7 Simple Steps to Processing a Butternut Squash

I have always avoided any kind of Squash with a 10 foot pole. I’ve decided a long time ago that I just don’t like squashy vegetables, no reason. Now, I might have blocked off some unpleasant memory of eating squashy meals, but I honestly cannot remember ever consuming any type of squash. Yep, I have always claimed I don’t like them. As you might have gathered from the title of this post, this has recently changed. I can’t remember how or why, but I have started integrating different types of squash in my cooking and so far I have enjoyed each type. I have used the following squashes in my family meals: Chayote Squash and Spaghetti Squash. And most recently Butternut Squash has made it into my cooking.

Chayote Squash usually makes it into my salads because it has a crispy, apple-like mouth feel to it and I would hate to lose it by cooking it. Spaghetti Squash is usually roasted, by cutting in half, scooping out the seeds and placing on a cookie sheet to soften in the oven; next it’s transferred with spices and coconut oil into the frying pan by scooping out the “spaghetti strands”. Now, Butternut squash is different, it seems so much more difficult to process and this is why I have decided to put together a simple hack to make Butternut Squash easier for you, so that, you too, can integrate it into your cooking 🙂

I used to do this process all wrong, making it an unpleasantly difficult task, but since I learned these simple steps, prepping and processing a Butternut Squash has been a breeze. I used to either roast it the same way as the Spaghetti Squash but that seemed to make it lose its vibrant orange colour or peel the Squash before it was cooked and then cube it, but this on the other hand is extremely difficult, given the plastic-like quality of the peel. So here is an easier way:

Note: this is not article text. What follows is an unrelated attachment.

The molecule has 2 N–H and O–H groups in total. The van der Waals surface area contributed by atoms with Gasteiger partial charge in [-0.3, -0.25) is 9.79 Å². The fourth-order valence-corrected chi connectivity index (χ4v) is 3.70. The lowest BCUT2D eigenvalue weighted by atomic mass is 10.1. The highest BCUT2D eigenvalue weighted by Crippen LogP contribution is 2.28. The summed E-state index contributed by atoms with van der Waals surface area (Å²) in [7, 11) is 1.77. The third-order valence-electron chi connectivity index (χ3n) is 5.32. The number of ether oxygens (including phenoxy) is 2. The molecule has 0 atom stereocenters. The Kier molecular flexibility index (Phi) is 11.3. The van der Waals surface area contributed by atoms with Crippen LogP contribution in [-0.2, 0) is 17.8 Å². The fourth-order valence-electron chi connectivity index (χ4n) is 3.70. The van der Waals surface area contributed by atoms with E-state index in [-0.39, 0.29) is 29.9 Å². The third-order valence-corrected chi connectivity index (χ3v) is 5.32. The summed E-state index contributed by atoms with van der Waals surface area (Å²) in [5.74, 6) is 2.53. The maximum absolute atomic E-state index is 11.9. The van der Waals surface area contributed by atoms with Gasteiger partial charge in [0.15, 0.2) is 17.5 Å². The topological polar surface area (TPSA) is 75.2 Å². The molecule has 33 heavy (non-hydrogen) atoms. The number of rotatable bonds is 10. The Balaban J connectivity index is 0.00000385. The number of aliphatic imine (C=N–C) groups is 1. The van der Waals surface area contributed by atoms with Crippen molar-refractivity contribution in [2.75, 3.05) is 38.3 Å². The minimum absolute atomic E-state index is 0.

1. Cut the ends of your Squash.wpid-IMG_20141229_094906-2014-12-30-15-42.jpg
  2. Next cut the Squash lengthwise so you end up with 2 halves.wpid-IMG_20141229_094956-2014-12-30-15-42.jpg
  3. You will next have to scoop out the seeds and as much of the strands as you can, but don’t worry if there are some left. Your cubes don’t have to look perfect, the taste will more than make up for the look.wpid-IMG_20141229_095006-2014-12-30-15-42.jpgwpid-IMG_20141229_095219-2014-12-30-15-42.jpg
  4. Once you have that done, you can now slice your Squash into somewhat equal stripes like so:wpid-IMG_20141229_095313-2014-12-30-15-42.jpg
  5. Now, you can easily peel each individual stripe pretty much like peeling an apple. OK, it’s still quite a bit of doing, but nothing compared to peeling the Squash in one piece!wpid-IMG_20141229_095442-2014-12-30-15-42.jpg
  6. Once you have individual slices peeled you are ready for chopping.wpid-IMG_20141229_095618-2014-12-30-15-42.jpg
  7. Voilà, a tray full of cubed Butternut Squash ready for roasting. I pop it in the over at 400F for about 15 minutes, just to soften them up a bit.wpid-IMG_20141229_095627-2014-12-30-15-42.jpg

Once lightly softened I transfer them into an air tight container for later enjoyment. I might use them to make a Butternut Squash soup (for a great recipe I invite you to have a peak at Your Healthy Hedonista’s website), or sear them in coconut oil with spices and serve them like a potato hash with sunny side ups. Enjoy!

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